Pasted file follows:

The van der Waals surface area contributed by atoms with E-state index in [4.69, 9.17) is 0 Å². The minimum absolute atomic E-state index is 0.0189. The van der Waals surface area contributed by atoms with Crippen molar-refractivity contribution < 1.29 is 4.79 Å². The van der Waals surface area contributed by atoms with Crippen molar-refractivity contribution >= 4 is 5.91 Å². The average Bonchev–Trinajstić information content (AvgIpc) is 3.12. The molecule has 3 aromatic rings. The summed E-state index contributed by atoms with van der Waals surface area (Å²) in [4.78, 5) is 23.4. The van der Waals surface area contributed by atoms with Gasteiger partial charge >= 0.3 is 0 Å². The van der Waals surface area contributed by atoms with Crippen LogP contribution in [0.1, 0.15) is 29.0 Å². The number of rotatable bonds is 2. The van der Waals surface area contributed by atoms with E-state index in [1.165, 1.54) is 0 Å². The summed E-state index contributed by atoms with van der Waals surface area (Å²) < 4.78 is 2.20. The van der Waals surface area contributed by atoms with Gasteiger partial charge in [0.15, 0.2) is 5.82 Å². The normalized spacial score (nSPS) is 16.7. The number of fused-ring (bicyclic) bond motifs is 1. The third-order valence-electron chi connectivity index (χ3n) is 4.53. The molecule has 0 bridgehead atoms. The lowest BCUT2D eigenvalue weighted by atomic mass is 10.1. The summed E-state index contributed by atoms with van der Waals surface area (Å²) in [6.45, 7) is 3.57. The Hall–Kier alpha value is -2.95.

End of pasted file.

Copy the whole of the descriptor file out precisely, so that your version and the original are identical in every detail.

The van der Waals surface area contributed by atoms with E-state index in [4.69, 9.17) is 0 Å². The minimum absolute atomic E-state index is 0.0189. The van der Waals surface area contributed by atoms with Crippen molar-refractivity contribution < 1.29 is 4.79 Å². The van der Waals surface area contributed by atoms with Crippen molar-refractivity contribution >= 4 is 5.91 Å². The average Bonchev–Trinajstić information content (AvgIpc) is 3.12. The molecule has 3 aromatic rings. The summed E-state index contributed by atoms with van der Waals surface area (Å²) in [4.78, 5) is 23.4. The van der Waals surface area contributed by atoms with Gasteiger partial charge >= 0.3 is 0 Å². The van der Waals surface area contributed by atoms with Crippen LogP contribution in [0.1, 0.15) is 29.0 Å². The number of rotatable bonds is 2. The van der Waals surface area contributed by atoms with E-state index in [1.165, 1.54) is 0 Å². The summed E-state index contributed by atoms with van der Waals surface area (Å²) < 4.78 is 2.20. The van der Waals surface area contributed by atoms with Gasteiger partial charge in [0.15, 0.2) is 5.82 Å². The normalized spacial score (nSPS) is 16.7. The number of fused-ring (bicyclic) bond motifs is 1. The third-order valence-electron chi connectivity index (χ3n) is 4.53. The molecule has 0 bridgehead atoms. The lowest BCUT2D eigenvalue weighted by atomic mass is 10.1. The summed E-state index contributed by atoms with van der Waals surface area (Å²) in [6.45, 7) is 3.57. The Hall–Kier alpha value is -2.95.